Carvin: A hundred percent. And we’ve got some really exciting things that we’re working on. Our data science team is really helping us understand how to promote more of the good referrals and limit more of the less-good ones. You know this better than anyone, Michael, but it’s a numbers game. It’s not really possible to take the bad leads to zero, but we can do a lot more to make sure the lead quality mix is always improving. We get a huge amount of data back from our partners, and we now have the highest lead quality the platform has ever seen.

Collins: Another thing to focus on is that while I was getting some sign of life from 60% of leads, I never hear from the other 40%. I’ve talked to some people who have not had great success on the platform, and I think it’s because they start slow or don’t have enough volume. If you buy five leads a month, and you close one out of 20 and it takes a hundred days to close, you could have six months before you see your first success. Some might want to give up before they let the numbers play out. I think that’s important, and I feel like my quality has improved as I’ve increased the leads. 

It’s like golf or any other sport: If I’m doing five per month I’m not going to be ready to go as quickly in terms of contacting people and following up. But if I’m getting 20 leads per month, I’m getting a lead a day. So I know it’s coming. Sometimes they come in several times in one day, but the point is you need enough volume to find success.

Carvin: It’s why we say that the strongest indicator of whether an advisor is going to stick with the platform or not is the number of leads they get per month. Ten seems to be that tipping point.

Collins: That makes sense based on what I’ve seen.

Carvin: Below 10, and you’re getting five or six at-bats per month. It’s just not enough to really get a feel for whether or not this can impact your business – and you know what? You shared with us that you’ve generated $50 million in assets and you’re getting 15 to 20 leads per month.

Collins: You know, at the pace I spend, I think about it in terms of my lifestyle and time. Getting about 20 leads per month means I’m probably gonna have a prospect meeting about once a week. So you know you have to have the capacity.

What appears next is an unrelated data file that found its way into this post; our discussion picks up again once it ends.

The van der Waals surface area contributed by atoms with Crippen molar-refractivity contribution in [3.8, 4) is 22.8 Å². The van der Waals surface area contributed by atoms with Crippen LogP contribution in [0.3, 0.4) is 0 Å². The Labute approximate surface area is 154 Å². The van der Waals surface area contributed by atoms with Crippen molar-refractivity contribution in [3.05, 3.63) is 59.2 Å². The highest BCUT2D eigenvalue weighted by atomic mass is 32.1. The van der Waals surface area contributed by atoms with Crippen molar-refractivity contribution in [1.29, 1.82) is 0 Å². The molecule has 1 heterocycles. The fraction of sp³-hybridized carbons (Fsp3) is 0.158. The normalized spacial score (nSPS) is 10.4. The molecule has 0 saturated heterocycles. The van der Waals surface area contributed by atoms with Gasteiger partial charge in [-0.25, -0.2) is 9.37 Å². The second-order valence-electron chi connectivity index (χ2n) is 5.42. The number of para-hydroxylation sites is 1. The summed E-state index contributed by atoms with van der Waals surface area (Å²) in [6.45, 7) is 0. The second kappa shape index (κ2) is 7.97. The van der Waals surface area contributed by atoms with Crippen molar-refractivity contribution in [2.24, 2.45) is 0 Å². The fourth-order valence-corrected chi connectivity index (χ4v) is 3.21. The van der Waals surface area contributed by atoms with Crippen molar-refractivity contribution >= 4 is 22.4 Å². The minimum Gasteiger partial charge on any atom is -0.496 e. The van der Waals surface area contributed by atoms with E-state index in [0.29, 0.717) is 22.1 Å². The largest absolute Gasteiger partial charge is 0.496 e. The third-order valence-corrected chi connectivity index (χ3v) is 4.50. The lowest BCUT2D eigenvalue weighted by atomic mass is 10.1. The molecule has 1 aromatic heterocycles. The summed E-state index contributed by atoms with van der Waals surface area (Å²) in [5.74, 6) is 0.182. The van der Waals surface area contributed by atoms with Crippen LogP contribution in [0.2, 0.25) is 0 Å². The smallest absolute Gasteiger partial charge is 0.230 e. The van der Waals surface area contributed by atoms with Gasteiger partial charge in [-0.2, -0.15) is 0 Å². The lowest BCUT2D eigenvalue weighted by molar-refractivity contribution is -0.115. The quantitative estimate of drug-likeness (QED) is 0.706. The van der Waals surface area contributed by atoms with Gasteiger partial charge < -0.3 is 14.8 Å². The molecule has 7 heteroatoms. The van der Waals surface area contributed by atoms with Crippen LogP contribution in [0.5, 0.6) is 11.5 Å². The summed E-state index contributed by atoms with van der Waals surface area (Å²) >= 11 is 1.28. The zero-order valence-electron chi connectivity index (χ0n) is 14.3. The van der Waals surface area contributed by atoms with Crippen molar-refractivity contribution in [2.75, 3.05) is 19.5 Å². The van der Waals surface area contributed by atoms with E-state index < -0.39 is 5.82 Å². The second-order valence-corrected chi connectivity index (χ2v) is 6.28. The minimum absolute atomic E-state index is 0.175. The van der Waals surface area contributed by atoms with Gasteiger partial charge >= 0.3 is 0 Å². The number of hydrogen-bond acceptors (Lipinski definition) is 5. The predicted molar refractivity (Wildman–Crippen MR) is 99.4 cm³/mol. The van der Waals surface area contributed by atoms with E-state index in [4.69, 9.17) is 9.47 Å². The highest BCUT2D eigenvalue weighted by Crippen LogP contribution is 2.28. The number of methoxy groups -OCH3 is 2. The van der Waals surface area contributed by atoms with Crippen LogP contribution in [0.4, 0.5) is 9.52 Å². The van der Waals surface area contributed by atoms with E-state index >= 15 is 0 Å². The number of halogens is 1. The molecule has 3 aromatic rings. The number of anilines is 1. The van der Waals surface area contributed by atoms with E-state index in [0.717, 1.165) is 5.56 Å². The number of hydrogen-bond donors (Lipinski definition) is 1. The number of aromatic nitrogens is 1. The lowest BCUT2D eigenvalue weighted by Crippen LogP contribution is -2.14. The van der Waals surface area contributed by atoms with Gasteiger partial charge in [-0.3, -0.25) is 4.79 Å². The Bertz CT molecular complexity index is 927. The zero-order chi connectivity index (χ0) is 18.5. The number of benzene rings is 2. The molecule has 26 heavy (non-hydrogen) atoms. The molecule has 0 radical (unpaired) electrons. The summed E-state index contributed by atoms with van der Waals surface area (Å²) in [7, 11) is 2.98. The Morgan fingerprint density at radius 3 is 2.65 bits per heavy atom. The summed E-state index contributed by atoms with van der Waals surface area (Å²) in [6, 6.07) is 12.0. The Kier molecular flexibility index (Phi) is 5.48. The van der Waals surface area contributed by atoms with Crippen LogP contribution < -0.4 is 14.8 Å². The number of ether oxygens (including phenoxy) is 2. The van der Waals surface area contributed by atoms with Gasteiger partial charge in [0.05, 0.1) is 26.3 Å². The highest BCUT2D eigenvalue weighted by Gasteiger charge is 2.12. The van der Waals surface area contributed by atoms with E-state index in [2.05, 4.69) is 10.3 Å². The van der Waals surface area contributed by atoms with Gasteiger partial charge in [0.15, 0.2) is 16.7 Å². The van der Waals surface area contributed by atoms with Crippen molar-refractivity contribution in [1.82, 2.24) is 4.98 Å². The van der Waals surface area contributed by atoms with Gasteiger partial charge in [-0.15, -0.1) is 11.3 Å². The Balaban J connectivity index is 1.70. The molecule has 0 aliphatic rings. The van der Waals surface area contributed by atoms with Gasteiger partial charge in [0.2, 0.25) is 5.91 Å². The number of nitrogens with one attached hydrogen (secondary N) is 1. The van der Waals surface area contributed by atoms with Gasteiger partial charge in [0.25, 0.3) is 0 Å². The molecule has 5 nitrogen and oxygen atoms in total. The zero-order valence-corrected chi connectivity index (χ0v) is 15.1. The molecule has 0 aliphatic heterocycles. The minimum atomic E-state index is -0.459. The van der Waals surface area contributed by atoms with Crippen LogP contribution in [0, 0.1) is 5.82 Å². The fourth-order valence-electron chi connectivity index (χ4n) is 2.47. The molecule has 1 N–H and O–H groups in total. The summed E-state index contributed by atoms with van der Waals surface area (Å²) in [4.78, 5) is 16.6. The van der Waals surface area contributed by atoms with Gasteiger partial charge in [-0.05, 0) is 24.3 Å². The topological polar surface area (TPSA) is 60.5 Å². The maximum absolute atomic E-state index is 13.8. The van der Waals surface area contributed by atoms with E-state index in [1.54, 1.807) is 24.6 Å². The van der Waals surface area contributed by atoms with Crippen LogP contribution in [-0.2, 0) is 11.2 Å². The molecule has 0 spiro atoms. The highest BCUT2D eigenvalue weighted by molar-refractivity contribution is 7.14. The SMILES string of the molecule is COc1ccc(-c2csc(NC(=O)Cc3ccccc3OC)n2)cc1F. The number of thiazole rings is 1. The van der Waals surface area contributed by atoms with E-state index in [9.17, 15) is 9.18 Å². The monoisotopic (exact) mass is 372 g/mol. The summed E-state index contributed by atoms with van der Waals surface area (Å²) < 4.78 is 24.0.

And I think I have a better hit rate because I’ve readjusted since the pandemic. You can just offer everyone a Zoom meeting but I think you know now that we’ve returned to a more normal environment, I make myself available. But I get to choose my geography, too. I’m in Boston so I also target New Hampshire, Rhode Island, and Massachusetts.

Carvin: One thing I’ll share with you that one of our largest partners told us: Close to half their closes come after the six-month mark. So I’d wager that a lot of those free consultations – the two of three that don’t turn into new business within the first hundred days – will be good potential clients down the road. I’d keep circling back with those people. 

I’d love to hear about your aspirations for WinCap. You’re $65 million in AUM today – where do you want to take this?

Collins: I’m kind of at an interesting inflection point based on the growth we had this year. We’re on pace to hit $100 million in AUM either late next year or early in 2025. Then I have to decide if I want to kind of close the doors on the new clients and have a lifestyle practice with about a hundred clients. Or, do I onboard other advisors? In this environment more and more advisors have been reaching out to me. So it’s a little bit of a mystery at the moment in terms of which direction I’ll go in. 

I imagine I’ll probably onboard three or four advisors within the next six months. I think having a little bit of depth will increase my close rate on some of the business I haven’t won. Some potential clients I’ve talked to have been pretty frank: ‘We like you a lot. But we went with someone who had a team of three people.’ You know if I come across a $5 million prospect as a solo practitioner, I’ll probably always lose to a team at JP Morgan or Goldman, but it’s still great to have those opportunities.

Carvin: What advice would you give to advisors early in their career who want to build a large book of business? 

Collins: You have to invest in yourself to grow your practice. We have seen many advisors struggle to grow their book and SmartAsset provides a turnkey solution for building our practice. I would not have had the confidence to start my own firm without SmartAsset.

Carvin: Well, your close rates are fantastic Michael. This has been a great conversation. I really appreciate you taking the time to talk with us.

Collins: Thanks so much.